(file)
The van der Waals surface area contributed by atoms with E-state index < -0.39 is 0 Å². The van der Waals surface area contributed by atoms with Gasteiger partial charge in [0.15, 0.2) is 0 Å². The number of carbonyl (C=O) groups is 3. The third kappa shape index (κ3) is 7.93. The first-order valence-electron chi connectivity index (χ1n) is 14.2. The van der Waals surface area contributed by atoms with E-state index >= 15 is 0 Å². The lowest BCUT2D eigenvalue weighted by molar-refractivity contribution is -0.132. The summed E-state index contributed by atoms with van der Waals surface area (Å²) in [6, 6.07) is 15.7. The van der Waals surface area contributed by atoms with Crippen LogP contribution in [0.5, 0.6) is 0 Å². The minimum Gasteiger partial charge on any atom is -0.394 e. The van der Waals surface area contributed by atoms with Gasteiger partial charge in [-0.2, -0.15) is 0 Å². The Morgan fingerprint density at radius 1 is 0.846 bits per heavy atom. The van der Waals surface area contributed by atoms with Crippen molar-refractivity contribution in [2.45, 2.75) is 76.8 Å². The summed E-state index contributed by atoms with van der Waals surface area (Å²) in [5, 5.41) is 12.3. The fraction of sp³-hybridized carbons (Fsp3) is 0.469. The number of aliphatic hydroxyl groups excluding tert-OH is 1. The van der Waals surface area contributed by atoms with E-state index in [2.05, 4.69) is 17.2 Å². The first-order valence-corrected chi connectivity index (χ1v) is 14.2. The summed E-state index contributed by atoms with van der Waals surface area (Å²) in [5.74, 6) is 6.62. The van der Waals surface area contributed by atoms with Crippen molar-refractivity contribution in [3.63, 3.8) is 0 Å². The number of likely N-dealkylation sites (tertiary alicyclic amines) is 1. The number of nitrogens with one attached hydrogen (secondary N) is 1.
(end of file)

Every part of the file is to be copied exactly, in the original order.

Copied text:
The van der Waals surface area contributed by atoms with E-state index < -0.39 is 0 Å². The van der Waals surface area contributed by atoms with Gasteiger partial charge in [0.15, 0.2) is 0 Å². The number of carbonyl (C=O) groups is 3. The third kappa shape index (κ3) is 7.93. The first-order valence-electron chi connectivity index (χ1n) is 14.2. The van der Waals surface area contributed by atoms with E-state index >= 15 is 0 Å². The lowest BCUT2D eigenvalue weighted by molar-refractivity contribution is -0.132. The summed E-state index contributed by atoms with van der Waals surface area (Å²) in [6, 6.07) is 15.7. The van der Waals surface area contributed by atoms with Crippen LogP contribution in [0.5, 0.6) is 0 Å². The minimum Gasteiger partial charge on any atom is -0.394 e. The van der Waals surface area contributed by atoms with Gasteiger partial charge in [-0.2, -0.15) is 0 Å². The Morgan fingerprint density at radius 1 is 0.846 bits per heavy atom. The van der Waals surface area contributed by atoms with Crippen molar-refractivity contribution in [2.45, 2.75) is 76.8 Å². The summed E-state index contributed by atoms with van der Waals surface area (Å²) in [5, 5.41) is 12.3. The fraction of sp³-hybridized carbons (Fsp3) is 0.469. The number of aliphatic hydroxyl groups excluding tert-OH is 1. The van der Waals surface area contributed by atoms with E-state index in [2.05, 4.69) is 17.2 Å². The first-order valence-corrected chi connectivity index (χ1v) is 14.2. The summed E-state index contributed by atoms with van der Waals surface area (Å²) in [5.74, 6) is 6.62. The van der Waals surface area contributed by atoms with Crippen molar-refractivity contribution in [3.63, 3.8) is 0 Å². The number of likely N-dealkylation sites (tertiary alicyclic amines) is 1. The number of nitrogens with one attached hydrogen (secondary N) is 1.